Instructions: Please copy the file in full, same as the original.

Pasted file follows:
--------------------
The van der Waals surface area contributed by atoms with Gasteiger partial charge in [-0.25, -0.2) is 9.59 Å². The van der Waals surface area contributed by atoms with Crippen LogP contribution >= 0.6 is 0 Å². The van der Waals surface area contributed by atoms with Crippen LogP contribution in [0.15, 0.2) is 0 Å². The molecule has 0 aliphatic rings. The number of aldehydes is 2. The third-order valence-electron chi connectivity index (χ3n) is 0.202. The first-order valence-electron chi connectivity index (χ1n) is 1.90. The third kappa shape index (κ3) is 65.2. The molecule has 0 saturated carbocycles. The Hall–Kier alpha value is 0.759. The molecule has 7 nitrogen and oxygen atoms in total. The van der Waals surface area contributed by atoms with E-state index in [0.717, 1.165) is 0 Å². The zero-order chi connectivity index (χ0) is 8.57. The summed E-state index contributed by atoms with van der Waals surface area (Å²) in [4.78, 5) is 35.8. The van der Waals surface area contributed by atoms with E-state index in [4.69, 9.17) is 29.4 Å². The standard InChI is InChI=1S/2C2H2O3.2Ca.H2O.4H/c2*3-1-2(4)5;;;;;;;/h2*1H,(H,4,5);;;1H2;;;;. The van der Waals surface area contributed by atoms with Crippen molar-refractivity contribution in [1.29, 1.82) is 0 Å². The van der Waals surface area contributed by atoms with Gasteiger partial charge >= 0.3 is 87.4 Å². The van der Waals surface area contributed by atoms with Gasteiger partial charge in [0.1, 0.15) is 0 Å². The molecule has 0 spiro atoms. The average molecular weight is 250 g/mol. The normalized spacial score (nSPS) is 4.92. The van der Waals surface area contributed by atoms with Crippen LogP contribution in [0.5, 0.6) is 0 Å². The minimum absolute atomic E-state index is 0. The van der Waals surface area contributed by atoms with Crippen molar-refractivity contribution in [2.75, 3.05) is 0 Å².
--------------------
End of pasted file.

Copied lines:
The van der Waals surface area contributed by atoms with Gasteiger partial charge in [-0.25, -0.2) is 9.59 Å². The van der Waals surface area contributed by atoms with Crippen LogP contribution >= 0.6 is 0 Å². The van der Waals surface area contributed by atoms with Crippen LogP contribution in [0.15, 0.2) is 0 Å². The molecule has 0 aliphatic rings. The number of aldehydes is 2. The third-order valence-electron chi connectivity index (χ3n) is 0.202. The first-order valence-electron chi connectivity index (χ1n) is 1.90. The third kappa shape index (κ3) is 65.2. The molecule has 0 saturated carbocycles. The Hall–Kier alpha value is 0.759. The molecule has 7 nitrogen and oxygen atoms in total. The van der Waals surface area contributed by atoms with E-state index in [0.717, 1.165) is 0 Å². The zero-order chi connectivity index (χ0) is 8.57. The summed E-state index contributed by atoms with van der Waals surface area (Å²) in [4.78, 5) is 35.8. The van der Waals surface area contributed by atoms with E-state index in [4.69, 9.17) is 29.4 Å². The standard InChI is InChI=1S/2C2H2O3.2Ca.H2O.4H/c2*3-1-2(4)5;;;;;;;/h2*1H,(H,4,5);;;1H2;;;;. The van der Waals surface area contributed by atoms with Crippen molar-refractivity contribution in [1.29, 1.82) is 0 Å². The van der Waals surface area contributed by atoms with Gasteiger partial charge >= 0.3 is 87.4 Å². The van der Waals surface area contributed by atoms with Gasteiger partial charge in [0.1, 0.15) is 0 Å². The molecule has 0 spiro atoms. The average molecular weight is 250 g/mol. The normalized spacial score (nSPS) is 4.92. The van der Waals surface area contributed by atoms with Crippen LogP contribution in [0.5, 0.6) is 0 Å². The minimum absolute atomic E-state index is 0. The van der Waals surface area contributed by atoms with Crippen molar-refractivity contribution in [2.75, 3.05) is 0 Å².